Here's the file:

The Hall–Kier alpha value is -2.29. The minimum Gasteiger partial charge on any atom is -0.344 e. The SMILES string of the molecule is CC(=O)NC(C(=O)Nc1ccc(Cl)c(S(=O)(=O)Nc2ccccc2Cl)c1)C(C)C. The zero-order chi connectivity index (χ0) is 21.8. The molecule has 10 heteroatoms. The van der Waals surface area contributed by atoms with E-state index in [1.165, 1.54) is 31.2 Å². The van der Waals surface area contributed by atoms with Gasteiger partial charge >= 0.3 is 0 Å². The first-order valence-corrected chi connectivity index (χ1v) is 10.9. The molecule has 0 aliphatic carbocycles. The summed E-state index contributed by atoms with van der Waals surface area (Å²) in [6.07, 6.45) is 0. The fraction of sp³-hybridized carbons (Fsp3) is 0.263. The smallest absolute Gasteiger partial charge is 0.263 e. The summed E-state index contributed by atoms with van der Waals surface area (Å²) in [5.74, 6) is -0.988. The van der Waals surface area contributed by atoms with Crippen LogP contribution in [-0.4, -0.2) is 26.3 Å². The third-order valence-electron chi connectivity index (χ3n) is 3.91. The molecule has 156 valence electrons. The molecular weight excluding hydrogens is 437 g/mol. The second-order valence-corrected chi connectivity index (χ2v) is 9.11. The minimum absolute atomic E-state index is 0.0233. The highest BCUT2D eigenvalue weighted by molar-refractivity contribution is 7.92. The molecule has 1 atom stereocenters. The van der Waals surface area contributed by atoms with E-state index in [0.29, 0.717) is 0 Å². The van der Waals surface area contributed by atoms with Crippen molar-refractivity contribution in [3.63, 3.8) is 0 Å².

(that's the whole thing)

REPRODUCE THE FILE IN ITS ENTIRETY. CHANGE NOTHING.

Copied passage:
The Hall–Kier alpha value is -2.29. The minimum Gasteiger partial charge on any atom is -0.344 e. The SMILES string of the molecule is CC(=O)NC(C(=O)Nc1ccc(Cl)c(S(=O)(=O)Nc2ccccc2Cl)c1)C(C)C. The zero-order chi connectivity index (χ0) is 21.8. The molecule has 10 heteroatoms. The van der Waals surface area contributed by atoms with E-state index in [1.165, 1.54) is 31.2 Å². The van der Waals surface area contributed by atoms with Gasteiger partial charge >= 0.3 is 0 Å². The first-order valence-corrected chi connectivity index (χ1v) is 10.9. The molecule has 0 aliphatic carbocycles. The summed E-state index contributed by atoms with van der Waals surface area (Å²) in [6.07, 6.45) is 0. The fraction of sp³-hybridized carbons (Fsp3) is 0.263. The smallest absolute Gasteiger partial charge is 0.263 e. The summed E-state index contributed by atoms with van der Waals surface area (Å²) in [5.74, 6) is -0.988. The van der Waals surface area contributed by atoms with Crippen LogP contribution in [-0.4, -0.2) is 26.3 Å². The third-order valence-electron chi connectivity index (χ3n) is 3.91. The molecule has 156 valence electrons. The molecular weight excluding hydrogens is 437 g/mol. The second-order valence-corrected chi connectivity index (χ2v) is 9.11. The minimum absolute atomic E-state index is 0.0233. The highest BCUT2D eigenvalue weighted by molar-refractivity contribution is 7.92. The molecule has 1 atom stereocenters. The van der Waals surface area contributed by atoms with E-state index in [0.29, 0.717) is 0 Å². The van der Waals surface area contributed by atoms with Crippen molar-refractivity contribution in [3.63, 3.8) is 0 Å².